Purpose: The CD20 B-lymphocyte surface antigen expressed by B-cell lymphomas is an attractive target for radioimmunotherapy, treatment using radiolabeled antibodies. We conducted a phase I dose-escalation trial to assess the toxicity, tumor targeting, and efficacy of nonmyeloablative doses of an anti-CD20 monoclonal antibody (anti-B1) labeled with iodine-131 (131I) in 34 patients with B-cell lymphoma who had failed chemotherapy. Patients and Methods: Patients were first given trace-labeled doses of 131I-labeled anti-B1 (15 to 20 mg, 5 mCi) to assess radiolabeled antibody biodistribution, and then a radioimmunotherapeutic dose (15 to 20 mg) labeled with a quantity of 131I that would deliver a specified centigray dose of whole-body radiation predicted by the tracer dose. Whole-body radiation doses were escalated from 25 to 85 cGy in sequential groups of patients in 10-cGy increments. To evaluate if radiolabeled antibody biodistribution could be optimized, initial patients were given one or two additional tracer doses on successive weeks, each dose preceded by an infusion of 135 mg of unlabeled anti-B1 one week and 685 mg the next. The unlabeled antibody dose resulting in the most optimal tracer biodistribution was also given before the radioimmunotherapeutic dose. Later patients were given a single tracer dose and radioimmunotherapeutic dose preceded by infusion of 685 mg of unlabeled anti-B1. Results: Treatment was well tolerated. Hematologic toxicity was dose-limiting, and 75 cGy was established as the maximally tolerated whole- body radiation dose. Twenty-eight patients received radioimmunotherapeutic doses of 34 to 161 mCi, resulting in complete remission in 14 patients and a partial response in eight. All 13 patients with low-grade lymphoma responded, and 10 achieved a complete remission. Six of eight patients with transformed lymphoma responded. Thirteen of 19 patients whose disease was resistant to their last course of chemotherapy and all patients with chemotherapy- sensitive disease responded. The median duration of complete remission exceeds 16.5 months. Six patients remain in complete remission 16 to 31 months after treatment. Conclusion: Nonmyeloablative radioimmunotherapy with 131I-anti-B1 is associated with a high rate of durable remissions in patients with B-cell lymphoma refractory to chemotherapy.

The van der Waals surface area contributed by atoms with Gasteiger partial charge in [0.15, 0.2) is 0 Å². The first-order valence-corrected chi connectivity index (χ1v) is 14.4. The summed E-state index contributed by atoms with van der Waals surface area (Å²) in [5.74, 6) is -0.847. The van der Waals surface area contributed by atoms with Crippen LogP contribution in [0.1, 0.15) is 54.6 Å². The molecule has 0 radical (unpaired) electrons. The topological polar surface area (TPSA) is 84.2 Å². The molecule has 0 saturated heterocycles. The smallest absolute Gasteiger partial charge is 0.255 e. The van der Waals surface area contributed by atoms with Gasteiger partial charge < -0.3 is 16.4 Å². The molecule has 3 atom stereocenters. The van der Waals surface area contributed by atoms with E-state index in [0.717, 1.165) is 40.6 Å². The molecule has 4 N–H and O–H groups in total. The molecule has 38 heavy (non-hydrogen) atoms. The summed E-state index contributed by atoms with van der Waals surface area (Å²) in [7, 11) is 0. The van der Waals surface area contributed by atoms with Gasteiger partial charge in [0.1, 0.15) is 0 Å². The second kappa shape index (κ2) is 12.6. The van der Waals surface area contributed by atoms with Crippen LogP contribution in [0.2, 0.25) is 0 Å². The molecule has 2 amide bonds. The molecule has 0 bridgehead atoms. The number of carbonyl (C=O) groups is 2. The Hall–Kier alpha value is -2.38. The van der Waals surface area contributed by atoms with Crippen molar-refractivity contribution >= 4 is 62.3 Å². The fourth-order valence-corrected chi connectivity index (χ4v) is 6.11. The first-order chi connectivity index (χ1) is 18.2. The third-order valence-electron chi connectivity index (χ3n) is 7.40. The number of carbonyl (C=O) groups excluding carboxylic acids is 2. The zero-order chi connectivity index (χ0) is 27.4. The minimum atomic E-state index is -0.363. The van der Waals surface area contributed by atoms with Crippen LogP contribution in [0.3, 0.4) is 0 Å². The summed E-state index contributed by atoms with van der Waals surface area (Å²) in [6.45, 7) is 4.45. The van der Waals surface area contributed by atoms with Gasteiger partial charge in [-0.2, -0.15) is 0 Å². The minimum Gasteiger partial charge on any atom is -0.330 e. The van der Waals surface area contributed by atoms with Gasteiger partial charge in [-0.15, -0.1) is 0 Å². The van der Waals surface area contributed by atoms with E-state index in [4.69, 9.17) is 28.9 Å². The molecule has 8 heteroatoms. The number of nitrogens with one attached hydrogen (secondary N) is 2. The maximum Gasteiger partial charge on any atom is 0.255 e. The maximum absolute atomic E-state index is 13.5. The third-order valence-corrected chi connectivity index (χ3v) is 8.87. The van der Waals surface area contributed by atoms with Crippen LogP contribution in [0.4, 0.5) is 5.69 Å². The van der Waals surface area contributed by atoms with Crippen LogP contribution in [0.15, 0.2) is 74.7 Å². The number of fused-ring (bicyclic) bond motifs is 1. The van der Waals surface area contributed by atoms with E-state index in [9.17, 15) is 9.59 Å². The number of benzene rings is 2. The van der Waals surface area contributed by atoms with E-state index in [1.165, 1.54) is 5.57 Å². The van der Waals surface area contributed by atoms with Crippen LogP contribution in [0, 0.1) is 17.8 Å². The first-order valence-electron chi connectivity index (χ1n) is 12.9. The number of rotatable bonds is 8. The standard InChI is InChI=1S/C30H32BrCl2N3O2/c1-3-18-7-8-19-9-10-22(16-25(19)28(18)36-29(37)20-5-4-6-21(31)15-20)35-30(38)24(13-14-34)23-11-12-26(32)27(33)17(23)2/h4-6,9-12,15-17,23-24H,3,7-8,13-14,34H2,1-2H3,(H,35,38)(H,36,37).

ASJC Scopus subject areas
- Cancer Research